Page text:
In 570 A.D., Muhammed was born in Mecca. An orphan by the age of six, he grew up to become a caravan manager and then a merchant in Mecca. Muhammed was unhappy with behavior of the people of Mecca, and often went to the desert to meditate. On one of these retreats, he experienced a vision. This vision led to a series of revelations that became the Koran.

Muhammed returned to Mecca and began to preach. His followers in Mecca were persecuted and in 622, Muhammed and his followers left Mecca in what became known as the "Hegira" or flight, and fled to Medina. In 628, Muhammed returned to Mecca at the head of an army. After his death in 632, his disciples carried on his work.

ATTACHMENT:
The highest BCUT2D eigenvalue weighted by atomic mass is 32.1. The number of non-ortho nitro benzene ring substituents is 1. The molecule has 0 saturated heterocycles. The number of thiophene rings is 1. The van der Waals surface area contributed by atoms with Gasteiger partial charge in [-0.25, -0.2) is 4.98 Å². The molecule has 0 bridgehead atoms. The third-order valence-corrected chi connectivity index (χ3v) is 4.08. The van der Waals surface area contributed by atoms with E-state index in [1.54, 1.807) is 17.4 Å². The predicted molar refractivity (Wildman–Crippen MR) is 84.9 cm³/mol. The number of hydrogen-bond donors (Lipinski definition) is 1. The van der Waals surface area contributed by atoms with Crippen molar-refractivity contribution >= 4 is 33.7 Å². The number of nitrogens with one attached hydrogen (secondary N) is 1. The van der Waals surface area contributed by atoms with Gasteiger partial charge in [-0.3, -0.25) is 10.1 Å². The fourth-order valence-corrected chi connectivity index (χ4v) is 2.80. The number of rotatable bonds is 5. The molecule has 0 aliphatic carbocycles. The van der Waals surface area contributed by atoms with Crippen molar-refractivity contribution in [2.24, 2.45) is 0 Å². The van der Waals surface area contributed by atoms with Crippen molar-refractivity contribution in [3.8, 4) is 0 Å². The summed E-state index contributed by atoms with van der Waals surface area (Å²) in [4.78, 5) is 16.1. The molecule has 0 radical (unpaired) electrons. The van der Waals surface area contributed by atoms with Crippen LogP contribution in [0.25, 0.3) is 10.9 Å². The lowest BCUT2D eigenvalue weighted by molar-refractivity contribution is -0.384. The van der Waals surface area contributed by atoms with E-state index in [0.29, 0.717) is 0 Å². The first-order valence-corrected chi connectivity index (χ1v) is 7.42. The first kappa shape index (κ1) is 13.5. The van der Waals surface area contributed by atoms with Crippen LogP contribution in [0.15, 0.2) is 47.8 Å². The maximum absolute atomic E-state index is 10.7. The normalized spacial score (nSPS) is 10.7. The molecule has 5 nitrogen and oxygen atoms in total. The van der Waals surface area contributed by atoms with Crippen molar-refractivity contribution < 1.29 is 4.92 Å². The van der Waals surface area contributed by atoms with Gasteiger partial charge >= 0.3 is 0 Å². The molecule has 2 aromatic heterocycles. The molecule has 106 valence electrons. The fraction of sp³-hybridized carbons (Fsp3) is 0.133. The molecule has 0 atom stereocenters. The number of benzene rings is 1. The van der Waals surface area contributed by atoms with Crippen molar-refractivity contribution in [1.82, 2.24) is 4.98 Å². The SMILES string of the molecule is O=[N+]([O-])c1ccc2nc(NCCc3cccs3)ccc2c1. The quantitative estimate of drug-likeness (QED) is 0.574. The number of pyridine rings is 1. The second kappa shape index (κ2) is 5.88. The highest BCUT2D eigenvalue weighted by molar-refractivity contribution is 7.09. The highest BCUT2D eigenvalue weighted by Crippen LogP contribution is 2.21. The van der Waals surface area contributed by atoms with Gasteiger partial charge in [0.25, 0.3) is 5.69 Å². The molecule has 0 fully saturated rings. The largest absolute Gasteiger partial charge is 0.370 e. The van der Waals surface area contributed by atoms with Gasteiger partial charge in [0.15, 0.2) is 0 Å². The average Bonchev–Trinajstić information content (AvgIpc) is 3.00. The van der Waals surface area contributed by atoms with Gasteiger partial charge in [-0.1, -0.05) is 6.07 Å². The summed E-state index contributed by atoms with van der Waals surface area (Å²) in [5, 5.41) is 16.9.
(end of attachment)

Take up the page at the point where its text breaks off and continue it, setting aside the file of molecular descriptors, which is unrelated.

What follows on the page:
Muhammed's successor was his father-in-law, Abu-Kabr, who became the first caliph. He and his successors launched a holy war or "jihad" on Arab non-believers and slowly converted most of the Arab world to the new faith, known as Islam. As Islam expanded, a split developed as separate Arab empires developed. But Islam continued to spread, expanding through Egypt, across all of North Africa and finally to Spain. The growth of Islam threatened Constantinople many times. Fears of the infidels led, in part, to the Crusades. By the end of the 14th century, Islam had been forced out of Spain and the Ottoman Empire came into existence. The Ottomans would soon become the dominate Muslim power.